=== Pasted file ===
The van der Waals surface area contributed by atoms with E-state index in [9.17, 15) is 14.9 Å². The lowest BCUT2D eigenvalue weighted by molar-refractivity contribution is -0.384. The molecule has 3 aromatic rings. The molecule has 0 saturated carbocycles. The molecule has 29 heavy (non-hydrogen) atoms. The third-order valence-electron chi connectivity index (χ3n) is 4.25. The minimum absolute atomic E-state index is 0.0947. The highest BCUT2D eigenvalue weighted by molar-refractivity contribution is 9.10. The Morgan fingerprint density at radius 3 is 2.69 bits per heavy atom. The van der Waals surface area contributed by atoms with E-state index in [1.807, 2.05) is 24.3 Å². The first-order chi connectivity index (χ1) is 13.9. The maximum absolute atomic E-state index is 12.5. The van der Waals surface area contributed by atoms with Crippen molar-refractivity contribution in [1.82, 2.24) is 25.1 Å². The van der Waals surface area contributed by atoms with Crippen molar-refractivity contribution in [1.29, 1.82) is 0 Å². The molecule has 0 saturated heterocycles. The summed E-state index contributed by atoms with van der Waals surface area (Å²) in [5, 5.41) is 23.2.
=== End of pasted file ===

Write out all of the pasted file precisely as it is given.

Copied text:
The van der Waals surface area contributed by atoms with E-state index in [9.17, 15) is 14.9 Å². The lowest BCUT2D eigenvalue weighted by molar-refractivity contribution is -0.384. The molecule has 3 aromatic rings. The molecule has 0 saturated carbocycles. The molecule has 29 heavy (non-hydrogen) atoms. The third-order valence-electron chi connectivity index (χ3n) is 4.25. The minimum absolute atomic E-state index is 0.0947. The highest BCUT2D eigenvalue weighted by molar-refractivity contribution is 9.10. The Morgan fingerprint density at radius 3 is 2.69 bits per heavy atom. The van der Waals surface area contributed by atoms with E-state index in [1.807, 2.05) is 24.3 Å². The first-order chi connectivity index (χ1) is 13.9. The maximum absolute atomic E-state index is 12.5. The van der Waals surface area contributed by atoms with Crippen molar-refractivity contribution in [1.82, 2.24) is 25.1 Å². The van der Waals surface area contributed by atoms with Crippen molar-refractivity contribution in [1.29, 1.82) is 0 Å². The molecule has 0 saturated heterocycles. The summed E-state index contributed by atoms with van der Waals surface area (Å²) in [5, 5.41) is 23.2.